In football, it’s the end zone; baseball, home plate; soccer, the back of the net.
Just like any other sport, airsoft teams work to accomplish a goal, while dodging opponents and pellets fired from their airsoft guns.
“You are so focused on trying to get your job done that you’re willing to do crazy things,” Appalachian State University alumnus and airsoft enthusiast R. Andy Gouge said. “That’s the thrill, leaping over a tree trunk, diving back behind a door to get the job done for your team.”
Gouge unites with about 20 other members to create the High Country Gunslingers, an airsoft team including Appalachian students, alumni, community members and military personnel who share a passion of thrill and excitement of airsoft games.
The team travels across the state to compete in different games or scenarios through the North Carolina Airsoft Organization.
The sport involves shooting 6 mm diameter plastic BB out of replica airsoft guns to prevent the opponents from completing their tasks.
Tasks are any mission assigned to a team, whether it be reaching a certain area or taking over a base.
Many of the scenario missions are based off real military events.
“[The BBs] can bring welts, they can draw blood…but sometimes you can’t even feel the hit,” alumnus and Gunslinger co-captain Eric B. Huffman said. “For us, it is the closest thing to being in the military without the side effects.”
Both Gouge and Huffman have been members of the team since it emerged over two years ago.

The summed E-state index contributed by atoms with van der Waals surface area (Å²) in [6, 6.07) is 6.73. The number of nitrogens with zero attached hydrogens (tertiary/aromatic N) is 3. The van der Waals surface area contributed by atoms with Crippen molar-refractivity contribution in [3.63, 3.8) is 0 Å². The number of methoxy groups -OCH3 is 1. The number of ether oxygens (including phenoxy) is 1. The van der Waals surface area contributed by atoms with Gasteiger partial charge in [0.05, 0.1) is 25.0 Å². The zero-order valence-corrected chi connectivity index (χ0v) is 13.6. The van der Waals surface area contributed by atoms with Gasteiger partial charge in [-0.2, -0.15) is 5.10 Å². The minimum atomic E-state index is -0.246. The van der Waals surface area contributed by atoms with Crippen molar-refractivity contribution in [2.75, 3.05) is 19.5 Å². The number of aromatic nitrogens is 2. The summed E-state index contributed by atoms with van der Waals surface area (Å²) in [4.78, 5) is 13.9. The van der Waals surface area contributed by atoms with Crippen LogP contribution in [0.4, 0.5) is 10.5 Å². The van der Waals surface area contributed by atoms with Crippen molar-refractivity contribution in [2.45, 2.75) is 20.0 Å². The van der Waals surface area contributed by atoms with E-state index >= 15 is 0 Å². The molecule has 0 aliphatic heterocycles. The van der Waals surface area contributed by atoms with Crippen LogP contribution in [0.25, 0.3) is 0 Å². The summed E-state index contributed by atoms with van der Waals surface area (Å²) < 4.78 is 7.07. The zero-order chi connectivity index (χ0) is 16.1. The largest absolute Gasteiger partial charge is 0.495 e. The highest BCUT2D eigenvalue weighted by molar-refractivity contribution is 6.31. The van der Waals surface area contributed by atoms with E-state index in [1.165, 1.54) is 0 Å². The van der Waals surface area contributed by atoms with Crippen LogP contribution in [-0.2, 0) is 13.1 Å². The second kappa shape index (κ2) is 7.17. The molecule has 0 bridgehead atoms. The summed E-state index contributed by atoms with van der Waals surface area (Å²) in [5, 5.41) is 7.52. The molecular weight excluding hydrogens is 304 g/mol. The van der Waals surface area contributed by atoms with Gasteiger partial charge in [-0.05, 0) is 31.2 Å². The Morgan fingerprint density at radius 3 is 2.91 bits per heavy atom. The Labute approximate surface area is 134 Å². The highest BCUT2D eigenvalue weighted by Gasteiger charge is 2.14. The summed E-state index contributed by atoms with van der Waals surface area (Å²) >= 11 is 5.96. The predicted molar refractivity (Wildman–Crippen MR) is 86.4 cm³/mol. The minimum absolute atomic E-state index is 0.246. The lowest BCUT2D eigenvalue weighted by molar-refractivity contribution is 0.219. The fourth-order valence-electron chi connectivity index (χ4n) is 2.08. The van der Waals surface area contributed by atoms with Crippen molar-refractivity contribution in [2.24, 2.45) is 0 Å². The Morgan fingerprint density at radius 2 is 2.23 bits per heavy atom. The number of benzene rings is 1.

They both enjoy the realistic feel of military scenarios.
“We’re so used to playing video games now where it is point and click and you’re sort of detracted from reality… there are no real consequences in the game because you can turn it off,” Huffman said. “In Airsoft, you learn not to be so reckless because you can’t do what you do in a video game.”
The players wear gear that resembles authentic military operators and play in all weather, adapting to the atmosphere as military personnel do.
While some may think a sport that involves simulation killing is violent, the team plays out of respect towards soldiers and works to promote gun safety even within their name.
“The history of the gunslinger was known to take care of their guns and know their guns properly. They know the ins and outs of all their airsoft guns and so forth,” Huffman said. “We treat the airsoft guns as though they are real and can seriously injure somebody.”